Purpose: exploring genre and literary fiction; writing purposeful dialogue; learning to think and create characters.
Scene to be rewritten
With an incredibly effective, practiced motion, Cliff Boner was pulling a weapon from the breast pocket hidden under the bulk of his black leather jacket when there was a flash of blue light–like a strobe, as a stun-gun discharged, followed by a gasp of pain from Harmon Collander as two million volts of electricity went through his body. His eyes were wide as he slumped over in his chair. Colander was motionless. In a few seconds, towering over the man whose eyes now showed fear, Boner was salivating like a hungry carnivore about to consume his injured prey. Boner savored the moment. He was feeling satisfaction. He took a sip of coffee.
Collander was twitching. His mouth was moving; he was trying to speak. Boner leaned over, still enjoying the look of pain in the man’s eyes.
“Why?” Collander finally said.
“Why do you think?”
“I don’t know.”
“Oh. You must have some idea.”
Collander was looking totally bewildered. “Money! Was it for money?”
“You think it’s for money? You’re a fool.” Boner smiled. He needed knowledge. That would of course bring money. But it was knowledge that he now wanted.
“If it’s not money. What is it?”
“You know a secret. And you will share it with me. If not now, when you are thinking clearly. “
“No. Only when you tell me where the car is.”
“I don’t know where it is.”
“You stole it.”
“You have no proof?”
Cliff Boner hit him across the face with the back of his hand. Collander’s head snapped to the side. He turned his head to face Boner, and spat, the foul saliva hitting Boner on the cheek just under his left eye.⇑click here to hide text
What to do.
This is an action scene and in the moment (made up and based on best-selling style of commercial genre fiction). Your purpose is to revise this scene as a writer of literary fiction. Change what you need to; the only thing to keep is a man uses a weapon on another man to capture him and then hits him in the face when he won’t divulge needed information. Everything else is open for you to make a dynamic, purposeful passage in scene with action and with dialogue (example follows) that relates to a full story you have imagined.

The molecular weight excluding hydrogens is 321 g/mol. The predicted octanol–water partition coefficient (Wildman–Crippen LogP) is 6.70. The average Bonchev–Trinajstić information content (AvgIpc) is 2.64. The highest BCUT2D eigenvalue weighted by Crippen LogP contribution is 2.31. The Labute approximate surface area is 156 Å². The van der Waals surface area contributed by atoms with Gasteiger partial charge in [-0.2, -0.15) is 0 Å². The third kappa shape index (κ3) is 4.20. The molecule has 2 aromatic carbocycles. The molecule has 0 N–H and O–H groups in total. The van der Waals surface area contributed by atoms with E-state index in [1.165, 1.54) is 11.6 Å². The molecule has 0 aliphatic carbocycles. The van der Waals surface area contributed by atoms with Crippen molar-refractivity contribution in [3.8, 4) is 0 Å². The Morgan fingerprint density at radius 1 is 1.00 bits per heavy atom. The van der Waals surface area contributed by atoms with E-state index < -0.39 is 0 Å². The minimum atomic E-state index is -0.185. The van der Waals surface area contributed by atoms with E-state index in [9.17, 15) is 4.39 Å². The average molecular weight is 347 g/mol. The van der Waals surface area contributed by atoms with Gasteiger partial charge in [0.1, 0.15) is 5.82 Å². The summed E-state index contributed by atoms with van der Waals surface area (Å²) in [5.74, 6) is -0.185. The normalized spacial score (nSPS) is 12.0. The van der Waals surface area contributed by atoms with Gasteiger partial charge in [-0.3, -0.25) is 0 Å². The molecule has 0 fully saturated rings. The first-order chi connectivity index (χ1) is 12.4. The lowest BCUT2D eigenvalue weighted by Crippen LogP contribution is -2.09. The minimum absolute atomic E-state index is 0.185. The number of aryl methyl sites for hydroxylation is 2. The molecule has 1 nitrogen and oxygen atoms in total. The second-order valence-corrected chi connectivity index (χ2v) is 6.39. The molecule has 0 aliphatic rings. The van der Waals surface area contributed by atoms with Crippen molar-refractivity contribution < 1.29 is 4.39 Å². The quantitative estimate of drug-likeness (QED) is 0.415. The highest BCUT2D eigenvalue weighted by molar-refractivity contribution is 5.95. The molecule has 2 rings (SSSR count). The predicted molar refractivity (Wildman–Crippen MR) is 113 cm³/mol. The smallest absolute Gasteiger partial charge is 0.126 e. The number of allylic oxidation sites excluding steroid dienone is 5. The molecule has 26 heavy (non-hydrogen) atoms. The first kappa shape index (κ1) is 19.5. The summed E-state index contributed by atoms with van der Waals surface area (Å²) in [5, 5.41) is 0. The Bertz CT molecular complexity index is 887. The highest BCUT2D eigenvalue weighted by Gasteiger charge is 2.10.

The scene, as is, is boring. Provides little if any characterization. Cliche’s abound: savored the moment, towering over, for examples. And just bad writing: “. . . was salivating like a hungry carnivore about to consume his injured prey.”
Use your imagination. Freshen the plot. Build characterization while reconstructing the scene.
Here are more specifics. 1) Create dialogue that reveals character, advances plot, and provides exposition (hard to do in dialogue), adds to setting, and is consistent with the emotions of each character, as well as appropriate for the desires and intensity for the moment. (Would a reader of serious fiction believe, for example, a character who has just been immobilized with two million volts think first if money was a reason for the attack? Wouldn’t he be wondering if he were going to die, thinking about getting away, or if he would be shot again (it hurts). In rewriting, ask how would that affect the progression of the dialogue? The syntax. The word choice? 2) Determine what story-information (from the story you’ve imagined) and how much you need to reveal in the scene (the tendency is to try to tell too much). Then reveal information through action, dialogue, and narrative descriptive passages. To be effective, try not to deliver exposition through narrative telling for the exercise, unless absolutely appropriate. 3) And think of action, thought, and internal reflection for building unique characters. 4) Determine each character’s emotions and desires in the scene, essential for good dialogue and credibility. 5) And show, not tell. (For example, try to avoid writing, “He was feeling satisfaction.” If this feeling is important for the story in this scene, it is more effective (and logical, and credible) delivered through in scene action-gestures and dialogue).